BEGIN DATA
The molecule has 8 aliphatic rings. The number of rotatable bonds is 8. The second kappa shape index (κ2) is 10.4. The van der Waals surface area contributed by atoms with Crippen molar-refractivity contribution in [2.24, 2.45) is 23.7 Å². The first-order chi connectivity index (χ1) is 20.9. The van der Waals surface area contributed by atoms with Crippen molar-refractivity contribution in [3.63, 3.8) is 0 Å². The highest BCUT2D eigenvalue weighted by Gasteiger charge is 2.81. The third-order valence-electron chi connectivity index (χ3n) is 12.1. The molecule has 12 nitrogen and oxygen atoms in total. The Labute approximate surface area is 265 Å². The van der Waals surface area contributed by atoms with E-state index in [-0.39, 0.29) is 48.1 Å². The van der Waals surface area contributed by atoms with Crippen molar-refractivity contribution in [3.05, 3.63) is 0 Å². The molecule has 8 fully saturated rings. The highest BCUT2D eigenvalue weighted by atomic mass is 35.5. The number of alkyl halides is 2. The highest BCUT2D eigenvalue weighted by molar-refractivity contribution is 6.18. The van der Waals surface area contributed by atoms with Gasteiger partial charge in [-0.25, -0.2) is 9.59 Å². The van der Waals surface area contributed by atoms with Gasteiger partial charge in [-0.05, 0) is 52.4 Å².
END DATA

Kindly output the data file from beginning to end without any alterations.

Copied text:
The molecule has 8 aliphatic rings. The number of rotatable bonds is 8. The second kappa shape index (κ2) is 10.4. The van der Waals surface area contributed by atoms with Crippen molar-refractivity contribution in [2.24, 2.45) is 23.7 Å². The first-order chi connectivity index (χ1) is 20.9. The van der Waals surface area contributed by atoms with Crippen molar-refractivity contribution in [3.63, 3.8) is 0 Å². The highest BCUT2D eigenvalue weighted by Gasteiger charge is 2.81. The third-order valence-electron chi connectivity index (χ3n) is 12.1. The molecule has 12 nitrogen and oxygen atoms in total. The Labute approximate surface area is 265 Å². The van der Waals surface area contributed by atoms with E-state index in [-0.39, 0.29) is 48.1 Å². The van der Waals surface area contributed by atoms with Crippen molar-refractivity contribution in [3.05, 3.63) is 0 Å². The molecule has 8 fully saturated rings. The highest BCUT2D eigenvalue weighted by atomic mass is 35.5. The number of alkyl halides is 2. The highest BCUT2D eigenvalue weighted by molar-refractivity contribution is 6.18. The van der Waals surface area contributed by atoms with Gasteiger partial charge in [-0.25, -0.2) is 9.59 Å². The van der Waals surface area contributed by atoms with Gasteiger partial charge in [-0.05, 0) is 52.4 Å².